Tag Archives: Ferris Bueller’s Day Off movie

Shake it up, baby now

“Bueller.  Bueller.  Bueller.” — Ben Stein, “Ferris Bueller’s Day Off”

As if I really needed to credit that quote….

Everyone seemingly knows Ferris Bueller and his idyllic day off with his friends in the city of Chicago.

But imagine you were really young — or had been living under a rock for the past 20 years — and saw this trailer for “Ferris Bueller’s Day Off.”

What would you think the movie was about?

Isn’t that brilliant??

This new take on “Ferris Bueller” comes courtesy of Joseph Brett on Youtube.  Brett used some of the more artsy photographic shots from the movie and substituted a more angst-ridden soundtrack for his movie trailer.   The two combine to change the entire mood of Ferris’ day-away and give it an indie film air of menace.

In this context, you’re led to wonder:  did Ferris end it all?  Did Cameron really drown?  Was Ferris too late to save him ??

Brett even managed to dig up that wonky shot of Sloane, so even she appears depressed.

Not to repeat myself, but…it’s kinda brilliant.

Brett has inspired me as well.  I want to go back and pull trailers of my favorite comedies and edit them into edgy dramas — my favorite dramas into slapstick!

Whether you meant it as a challenge or not, Brett — I’m in!

Made the grade

There are many reasons to see “Easy A.”

It’s smart.  It has a tremendous cast led by Emma Stone as Olive.  And most importantly, it’s funny.  Very funny.

Kudos to you, Bert V. Royal.  (That’s the writer.  Don’t worry; I’ve never heard of him either.)

Bert loaded the movie with great lines.  I’m tempted to see it again so I can commit more to memory.  But what I’m especially fond of are Bert’s adults.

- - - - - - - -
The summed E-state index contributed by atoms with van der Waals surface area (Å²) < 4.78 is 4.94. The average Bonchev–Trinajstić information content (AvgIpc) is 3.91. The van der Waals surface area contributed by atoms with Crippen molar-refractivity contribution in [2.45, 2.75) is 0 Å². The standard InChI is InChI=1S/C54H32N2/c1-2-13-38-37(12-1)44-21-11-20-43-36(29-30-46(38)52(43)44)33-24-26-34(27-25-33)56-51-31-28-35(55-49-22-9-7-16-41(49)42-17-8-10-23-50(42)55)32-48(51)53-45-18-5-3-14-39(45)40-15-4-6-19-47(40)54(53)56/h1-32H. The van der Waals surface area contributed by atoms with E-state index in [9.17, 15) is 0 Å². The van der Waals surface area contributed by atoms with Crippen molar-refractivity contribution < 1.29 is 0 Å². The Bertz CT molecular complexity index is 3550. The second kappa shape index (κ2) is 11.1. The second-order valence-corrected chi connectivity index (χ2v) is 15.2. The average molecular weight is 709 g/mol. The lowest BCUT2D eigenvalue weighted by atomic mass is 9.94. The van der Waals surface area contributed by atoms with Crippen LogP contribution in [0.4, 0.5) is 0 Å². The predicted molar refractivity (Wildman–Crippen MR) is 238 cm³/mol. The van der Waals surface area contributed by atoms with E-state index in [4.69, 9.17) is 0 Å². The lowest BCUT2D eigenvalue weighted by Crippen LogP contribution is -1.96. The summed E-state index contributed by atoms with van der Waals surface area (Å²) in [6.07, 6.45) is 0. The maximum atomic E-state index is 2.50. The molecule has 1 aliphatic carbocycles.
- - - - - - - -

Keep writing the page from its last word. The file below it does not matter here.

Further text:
Know how adults in teen comedies are usually just butt stupid?  (“Ferris Bueller’s Day Off” is littered with great examples.)  But “Easy A” appears to take place in the real world, where not every adult is a simpering idiot.  They may make stupid choices — just like the teenagers that surround them — but at their core, they appear to have some intelligence.

Olive’s parents, for example, are smart and funny and handle her not-so-ordinary situation at school with a touch of humanity.  You can actually see how someone with Olive’s sense of humor could have sprung from their loins.

What a novel idea.

But perhaps we should expect that from a comedy that is inspired by the classic novel, “The Scarlet Letter,” which was one of my fav’s from high school (except for that first chapter ‘The Custom House’…pure torture).

Luckily, “Easy A” doesn’t let its highbrow beginnings weigh down the funny.  ‘Cause I did mention it was funny…right?

The one that got away

Moviefone.com has re-imagined some classic Hollywood movies with the stars who were originally tapped to play the lead roles pictured on the movie posters.  As they point out, most films don’t start and end with the same actors attached.

It’s funny how jarring it looks to see Will Smith as Neo in “The Matrix.”  Or Johnny Depp skipping school in “Ferris Bueller’s Day Off.”  And can you get your head around Meg Ryan and Al Pacino in “Pretty Woman?”

Not even.

I posed a similar question to Steve Martin when I attended the 2nd Annual US Comedy Arts Festival in Aspen many moons ago.   He was in town to accept a Star Award from the American Film Institute and took questions after the ceremony.

My hand was the first one raised.

I asked Steve, “Were you ever asked to do a film that you passed on, and then later — after the movie was produced — had regrets?”

His response?  “I’m never offered good film roles.”  (That got a laugh.)  Then he got serious and said that he was more likely to develop his own projects.

If that is true, I guess there are no “might have been” movie posters for Steve Martin.

Except for maybe “Striptease.”